Having the three suits mentioned above will already make for an extremely versatile wardrobe, especially if each suit had slight differences in the details that go into them.
4. Light Grey Men’s Suit
A light grey suit is distinctively lighter compared to its other grey brethren.
This suit works well for spring, summer and fall dressing.
The light grey suit is more casual. It is ideal to invest in one once a man has all of the “must-haves” in his wardrobe.
This shade is a great way to break up the monotony of wearing the more usual shades.
The lighter the shade the easier it is to introduce pattern-such as checks or herringbone-into the suit as the patterns are easily more visible.
I’ve laid them out in the suit buttoning infographic below.
But why do we do this?
Why even care about suit buttoning rules?
1) It sends a signal that you pay attention to the details.
The vast majority of men who violate these rules do so because they do not wear a suit regularly. These small rules are used by “those in the know” to identify other men “in the the know”. It’s like a secret knock!
Childish? Illogical? Perhaps, but it’s the reality.
2) In most situations, this makes a suit look better on a man.
A buttoned suit when standing cuts a cleaner silhouette – when seated unbuttoning allows you to sit more comfortable and prevent wrinkles and button stress/popping.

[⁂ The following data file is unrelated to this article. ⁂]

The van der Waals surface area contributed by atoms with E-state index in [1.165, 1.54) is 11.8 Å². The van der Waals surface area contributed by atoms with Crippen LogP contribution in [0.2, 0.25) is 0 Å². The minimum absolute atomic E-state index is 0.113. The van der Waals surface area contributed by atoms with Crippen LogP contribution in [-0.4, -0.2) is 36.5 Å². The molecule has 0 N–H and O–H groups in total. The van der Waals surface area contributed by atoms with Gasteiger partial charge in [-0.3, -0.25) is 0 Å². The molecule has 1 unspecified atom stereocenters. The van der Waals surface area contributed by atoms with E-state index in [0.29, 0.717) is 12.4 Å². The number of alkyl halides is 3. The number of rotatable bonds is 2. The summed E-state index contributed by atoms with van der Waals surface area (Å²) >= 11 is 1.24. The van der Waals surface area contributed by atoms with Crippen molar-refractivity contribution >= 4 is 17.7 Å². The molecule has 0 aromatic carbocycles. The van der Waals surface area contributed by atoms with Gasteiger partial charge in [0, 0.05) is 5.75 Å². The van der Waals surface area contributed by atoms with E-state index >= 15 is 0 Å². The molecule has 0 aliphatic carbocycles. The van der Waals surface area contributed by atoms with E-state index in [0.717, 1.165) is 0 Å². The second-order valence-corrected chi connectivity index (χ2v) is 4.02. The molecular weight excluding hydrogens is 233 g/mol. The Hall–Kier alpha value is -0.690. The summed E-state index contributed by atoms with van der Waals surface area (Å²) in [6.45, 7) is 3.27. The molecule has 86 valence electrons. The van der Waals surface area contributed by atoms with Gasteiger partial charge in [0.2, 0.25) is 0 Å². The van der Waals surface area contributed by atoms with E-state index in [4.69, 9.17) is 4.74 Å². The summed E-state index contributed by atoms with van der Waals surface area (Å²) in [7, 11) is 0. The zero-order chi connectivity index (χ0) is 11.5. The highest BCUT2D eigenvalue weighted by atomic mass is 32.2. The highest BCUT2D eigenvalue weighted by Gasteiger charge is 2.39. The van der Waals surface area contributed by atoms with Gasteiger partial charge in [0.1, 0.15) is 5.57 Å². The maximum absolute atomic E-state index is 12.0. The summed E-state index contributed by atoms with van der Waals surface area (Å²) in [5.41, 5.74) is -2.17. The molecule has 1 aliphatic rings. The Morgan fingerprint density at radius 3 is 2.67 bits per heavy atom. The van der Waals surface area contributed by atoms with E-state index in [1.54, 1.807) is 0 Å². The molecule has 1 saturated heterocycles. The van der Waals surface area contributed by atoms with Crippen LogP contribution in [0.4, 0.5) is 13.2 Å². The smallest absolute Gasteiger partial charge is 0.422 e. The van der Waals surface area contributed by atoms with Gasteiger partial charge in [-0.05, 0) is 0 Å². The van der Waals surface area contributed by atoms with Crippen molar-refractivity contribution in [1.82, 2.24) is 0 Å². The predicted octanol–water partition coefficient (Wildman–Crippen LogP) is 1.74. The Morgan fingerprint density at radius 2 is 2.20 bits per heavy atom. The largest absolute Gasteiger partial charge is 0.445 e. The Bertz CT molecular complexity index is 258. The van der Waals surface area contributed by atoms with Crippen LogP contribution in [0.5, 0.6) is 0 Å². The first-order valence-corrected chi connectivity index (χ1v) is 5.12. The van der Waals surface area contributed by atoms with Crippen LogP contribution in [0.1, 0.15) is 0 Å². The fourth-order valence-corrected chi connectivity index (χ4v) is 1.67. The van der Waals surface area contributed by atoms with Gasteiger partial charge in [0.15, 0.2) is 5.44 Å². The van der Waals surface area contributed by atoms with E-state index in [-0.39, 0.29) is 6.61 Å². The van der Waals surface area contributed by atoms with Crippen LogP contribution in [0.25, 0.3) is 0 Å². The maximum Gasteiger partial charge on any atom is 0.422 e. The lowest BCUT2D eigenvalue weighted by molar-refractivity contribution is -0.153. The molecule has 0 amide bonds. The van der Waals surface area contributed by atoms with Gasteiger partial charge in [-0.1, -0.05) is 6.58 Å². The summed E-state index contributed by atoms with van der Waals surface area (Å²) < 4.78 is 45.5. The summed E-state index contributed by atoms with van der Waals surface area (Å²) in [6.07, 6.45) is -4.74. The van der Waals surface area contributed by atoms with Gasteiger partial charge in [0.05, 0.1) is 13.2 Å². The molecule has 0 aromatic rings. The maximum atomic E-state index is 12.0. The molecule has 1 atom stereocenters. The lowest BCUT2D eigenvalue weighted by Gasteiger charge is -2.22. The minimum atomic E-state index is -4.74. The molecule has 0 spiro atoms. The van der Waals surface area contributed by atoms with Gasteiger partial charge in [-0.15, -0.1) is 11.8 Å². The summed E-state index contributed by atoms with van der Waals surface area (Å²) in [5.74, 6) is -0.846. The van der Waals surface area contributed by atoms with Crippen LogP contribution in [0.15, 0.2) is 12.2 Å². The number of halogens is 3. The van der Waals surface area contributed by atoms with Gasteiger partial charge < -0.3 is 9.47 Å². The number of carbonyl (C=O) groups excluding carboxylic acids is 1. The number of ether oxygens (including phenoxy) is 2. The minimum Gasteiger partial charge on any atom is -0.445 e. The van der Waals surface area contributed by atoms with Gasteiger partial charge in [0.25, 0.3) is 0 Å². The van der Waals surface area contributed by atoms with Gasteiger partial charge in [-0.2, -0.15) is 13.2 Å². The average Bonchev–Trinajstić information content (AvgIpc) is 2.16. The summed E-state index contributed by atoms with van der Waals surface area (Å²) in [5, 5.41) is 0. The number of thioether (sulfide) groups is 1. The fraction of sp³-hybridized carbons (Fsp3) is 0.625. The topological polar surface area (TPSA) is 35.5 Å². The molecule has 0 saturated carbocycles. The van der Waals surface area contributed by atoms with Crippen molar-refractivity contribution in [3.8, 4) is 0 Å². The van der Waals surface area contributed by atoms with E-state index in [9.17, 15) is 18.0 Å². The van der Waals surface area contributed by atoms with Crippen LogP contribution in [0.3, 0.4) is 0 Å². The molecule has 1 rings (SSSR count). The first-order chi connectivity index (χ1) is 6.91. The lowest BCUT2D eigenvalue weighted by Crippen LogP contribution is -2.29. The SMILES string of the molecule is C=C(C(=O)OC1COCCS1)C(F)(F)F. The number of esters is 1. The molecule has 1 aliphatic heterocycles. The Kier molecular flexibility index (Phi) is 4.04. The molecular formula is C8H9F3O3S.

In addition – many 3 button suits re not made to be buttoned on the top (called 2 1/2 suits) and the lower button is almost always in a position where it restricts movement (and provides no added silhouette forming features vs. a single button buttoned!).
Important to note that we’re talking about SUITS here. Sports jackets are usually buttoned the same way but the rules are much more relaxed because it’s a more casual style.
Most modern suits have a single-breasted jacket. How to button it depends on two factors: the number of buttons the jacket has and where the buttons are in relation to your waist.
A jacket with a high stance has buttons at and above the natural waist, while a jacket with a low stance (more common these days) has its buttons at and below the waist.
Single-breasted one-button jackets are becoming more common (and the classic choice for Black Tie) , and should always be buttoned when standing.
You may unbutton when seated.
Conventional way to button a two-button jacket is to button the top button and leave the lower undone. A few possible exceptions: